Why do cats wag their tails? What's with the tail flick?
There are few things more expressive than the movement of a cat's tail. You can tell almost anything from the way it flicks backwards and forwards. Why do cats wag their tails, what does it mean, and why is it important?
- What does it mean when a cat wags its tail?
- Why is my cat wagging the tip of its tail while lying down?
- Excitement, love, and affection explain why cats wag their tails
A cat's tail is not only important as a part of its body, but also as an anatomical feature that provides balance and plays a crucial role in communication. There are many different positions that indicate many different moods and desires, but how do we read such behavior? Luckily for you, it's not too hard!
In this cat guide, TAG24 will take you through why cats wag their tails. What does each different cat tail flick mean, what can you learn from this behavior, and is it ever something to worry about?
What does it mean when a cat wags its tail?
There are a variety of reasons why a cat might wag its tail, no matter the situation. You'll notice that these fluffy little fellows are constantly swirling their tails around, forming different shapes, and touching different objects. It's sweet, soft, and cute, but it's not without a story to tell.
These movements have unique meanings behind them, defined by four distinct emotions: Stress, playfulness, aggression, and affection. We're going to take a look at how your cat's tail conveys each of these emotions.
It's important to note: When it comes to a cat's tail, it's not just about the swirls. If it starts touching you with its tail as it walks past, this is significant and indicates affection, and its tail also functions as a way to maintain balance and stability.
Cat tail wagging due to stress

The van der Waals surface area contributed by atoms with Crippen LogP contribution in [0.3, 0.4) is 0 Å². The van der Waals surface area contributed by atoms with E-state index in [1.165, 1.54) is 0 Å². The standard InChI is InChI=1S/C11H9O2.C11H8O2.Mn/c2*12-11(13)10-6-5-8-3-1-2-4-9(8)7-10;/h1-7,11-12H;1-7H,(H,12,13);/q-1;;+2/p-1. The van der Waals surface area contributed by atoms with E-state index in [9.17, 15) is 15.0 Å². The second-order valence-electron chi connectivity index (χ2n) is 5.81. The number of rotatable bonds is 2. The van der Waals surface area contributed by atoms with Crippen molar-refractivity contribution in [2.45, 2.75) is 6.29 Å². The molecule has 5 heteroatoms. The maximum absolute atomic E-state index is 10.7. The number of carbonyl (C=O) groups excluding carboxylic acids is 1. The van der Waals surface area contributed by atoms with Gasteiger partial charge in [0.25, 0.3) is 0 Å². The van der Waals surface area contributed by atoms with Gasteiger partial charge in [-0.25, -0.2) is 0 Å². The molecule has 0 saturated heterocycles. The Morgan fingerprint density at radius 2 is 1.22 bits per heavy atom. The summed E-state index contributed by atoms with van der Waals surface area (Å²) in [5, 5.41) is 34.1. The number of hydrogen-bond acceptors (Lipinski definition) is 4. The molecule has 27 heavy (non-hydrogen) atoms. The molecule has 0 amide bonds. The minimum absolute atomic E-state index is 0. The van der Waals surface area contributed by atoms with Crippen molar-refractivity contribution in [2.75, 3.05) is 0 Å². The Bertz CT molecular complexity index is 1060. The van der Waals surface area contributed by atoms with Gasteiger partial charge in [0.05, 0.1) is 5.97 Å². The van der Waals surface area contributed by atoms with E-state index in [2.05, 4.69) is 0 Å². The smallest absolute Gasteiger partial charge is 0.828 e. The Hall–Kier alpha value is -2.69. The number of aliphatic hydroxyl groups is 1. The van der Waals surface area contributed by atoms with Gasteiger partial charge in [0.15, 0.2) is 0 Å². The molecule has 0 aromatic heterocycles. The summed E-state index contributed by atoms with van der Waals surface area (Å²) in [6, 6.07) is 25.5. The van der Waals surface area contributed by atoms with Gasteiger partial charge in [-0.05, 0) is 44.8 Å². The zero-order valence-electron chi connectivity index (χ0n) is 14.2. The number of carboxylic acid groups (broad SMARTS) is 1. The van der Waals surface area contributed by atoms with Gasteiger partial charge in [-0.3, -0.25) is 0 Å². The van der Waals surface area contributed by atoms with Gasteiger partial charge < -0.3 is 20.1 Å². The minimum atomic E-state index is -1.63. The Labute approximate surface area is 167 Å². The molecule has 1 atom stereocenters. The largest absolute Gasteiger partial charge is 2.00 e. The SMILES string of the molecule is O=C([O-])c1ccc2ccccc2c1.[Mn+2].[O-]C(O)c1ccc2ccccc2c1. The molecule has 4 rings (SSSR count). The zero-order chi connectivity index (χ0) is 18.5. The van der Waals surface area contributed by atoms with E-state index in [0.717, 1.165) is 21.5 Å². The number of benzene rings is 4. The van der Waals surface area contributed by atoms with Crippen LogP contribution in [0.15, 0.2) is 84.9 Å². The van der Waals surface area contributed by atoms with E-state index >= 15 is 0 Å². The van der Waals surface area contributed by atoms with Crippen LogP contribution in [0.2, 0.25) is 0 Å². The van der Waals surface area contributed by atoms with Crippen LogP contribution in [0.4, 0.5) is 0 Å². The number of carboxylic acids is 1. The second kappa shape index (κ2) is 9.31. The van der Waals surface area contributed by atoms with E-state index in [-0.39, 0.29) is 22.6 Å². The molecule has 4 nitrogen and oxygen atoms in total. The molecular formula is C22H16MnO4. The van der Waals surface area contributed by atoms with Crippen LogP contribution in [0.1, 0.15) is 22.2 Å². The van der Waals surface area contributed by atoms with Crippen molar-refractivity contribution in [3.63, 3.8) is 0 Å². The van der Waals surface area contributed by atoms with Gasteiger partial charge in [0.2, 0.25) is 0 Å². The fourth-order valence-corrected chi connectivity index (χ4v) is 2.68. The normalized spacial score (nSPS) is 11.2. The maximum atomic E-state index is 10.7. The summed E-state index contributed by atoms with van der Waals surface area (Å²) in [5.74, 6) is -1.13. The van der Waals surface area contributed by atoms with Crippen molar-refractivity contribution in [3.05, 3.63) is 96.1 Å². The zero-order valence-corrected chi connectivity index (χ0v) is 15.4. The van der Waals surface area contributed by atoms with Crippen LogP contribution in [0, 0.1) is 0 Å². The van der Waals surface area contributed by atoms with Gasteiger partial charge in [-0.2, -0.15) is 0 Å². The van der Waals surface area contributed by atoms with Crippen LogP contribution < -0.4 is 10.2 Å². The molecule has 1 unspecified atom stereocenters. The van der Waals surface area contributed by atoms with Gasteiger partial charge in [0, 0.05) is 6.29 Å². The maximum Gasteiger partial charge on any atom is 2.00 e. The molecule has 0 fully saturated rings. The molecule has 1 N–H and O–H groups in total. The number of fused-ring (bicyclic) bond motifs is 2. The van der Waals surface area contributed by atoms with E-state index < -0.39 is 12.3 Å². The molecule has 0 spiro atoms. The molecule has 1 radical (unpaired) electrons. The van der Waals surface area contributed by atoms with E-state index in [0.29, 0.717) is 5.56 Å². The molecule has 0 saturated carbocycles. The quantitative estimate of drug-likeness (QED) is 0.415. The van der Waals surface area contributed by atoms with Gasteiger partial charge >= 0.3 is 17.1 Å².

Cats will often wag their tails as a response to stress or as a sign of nervousness. There are a variety of signs that point to cat anxiety, including behavioral and psychological changes that can worsen over time if left untreated. Some of these signs of stress include reduced consumption of food, hiding and disappearing, and hair loss.
If your cat is stressed, its tail will become quite hard and pointed. It will flick quickly and nervously around the place, and will often stick straight up into the air or flop between its legs.
Treatment tip: If your cat is stressed out or experiencing anxiety, it's important to try and calm it down as best you can. Give it some pets, provide some food, quieten down its immediate environment, and give it space if that's what it needs. If this becomes a more common issue, it might be time to take your cat to the veterinarian.
Your cat might be flicking its tail due to anger and aggression
When a cat gets particularly angry and aggressive, there are many signs to look out for. These fluffy little demons can get pretty mad sometimes and have a habit of getting spiky when they're angry. It's usually directed at other cats or other animals during territorial disputes – not so often toward humans.